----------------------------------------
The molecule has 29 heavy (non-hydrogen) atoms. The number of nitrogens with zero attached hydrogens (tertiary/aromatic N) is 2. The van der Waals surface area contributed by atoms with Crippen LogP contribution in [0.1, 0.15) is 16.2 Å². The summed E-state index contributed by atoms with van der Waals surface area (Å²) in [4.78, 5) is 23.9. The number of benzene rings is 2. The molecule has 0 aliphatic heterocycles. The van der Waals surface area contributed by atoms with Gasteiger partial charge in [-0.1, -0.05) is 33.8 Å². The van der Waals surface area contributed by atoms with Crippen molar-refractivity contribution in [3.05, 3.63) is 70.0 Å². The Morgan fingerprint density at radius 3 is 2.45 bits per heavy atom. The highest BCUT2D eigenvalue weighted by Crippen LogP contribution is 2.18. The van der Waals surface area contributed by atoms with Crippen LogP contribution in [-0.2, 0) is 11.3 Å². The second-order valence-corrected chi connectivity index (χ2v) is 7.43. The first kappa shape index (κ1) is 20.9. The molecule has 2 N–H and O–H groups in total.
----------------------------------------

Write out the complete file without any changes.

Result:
The molecule has 29 heavy (non-hydrogen) atoms. The number of nitrogens with zero attached hydrogens (tertiary/aromatic N) is 2. The van der Waals surface area contributed by atoms with Crippen LogP contribution in [0.1, 0.15) is 16.2 Å². The summed E-state index contributed by atoms with van der Waals surface area (Å²) in [4.78, 5) is 23.9. The number of benzene rings is 2. The molecule has 0 aliphatic heterocycles. The van der Waals surface area contributed by atoms with Gasteiger partial charge in [-0.1, -0.05) is 33.8 Å². The van der Waals surface area contributed by atoms with Crippen molar-refractivity contribution in [3.05, 3.63) is 70.0 Å². The Morgan fingerprint density at radius 3 is 2.45 bits per heavy atom. The highest BCUT2D eigenvalue weighted by Crippen LogP contribution is 2.18. The van der Waals surface area contributed by atoms with Crippen LogP contribution in [-0.2, 0) is 11.3 Å². The second-order valence-corrected chi connectivity index (χ2v) is 7.43. The first kappa shape index (κ1) is 20.9. The molecule has 2 N–H and O–H groups in total.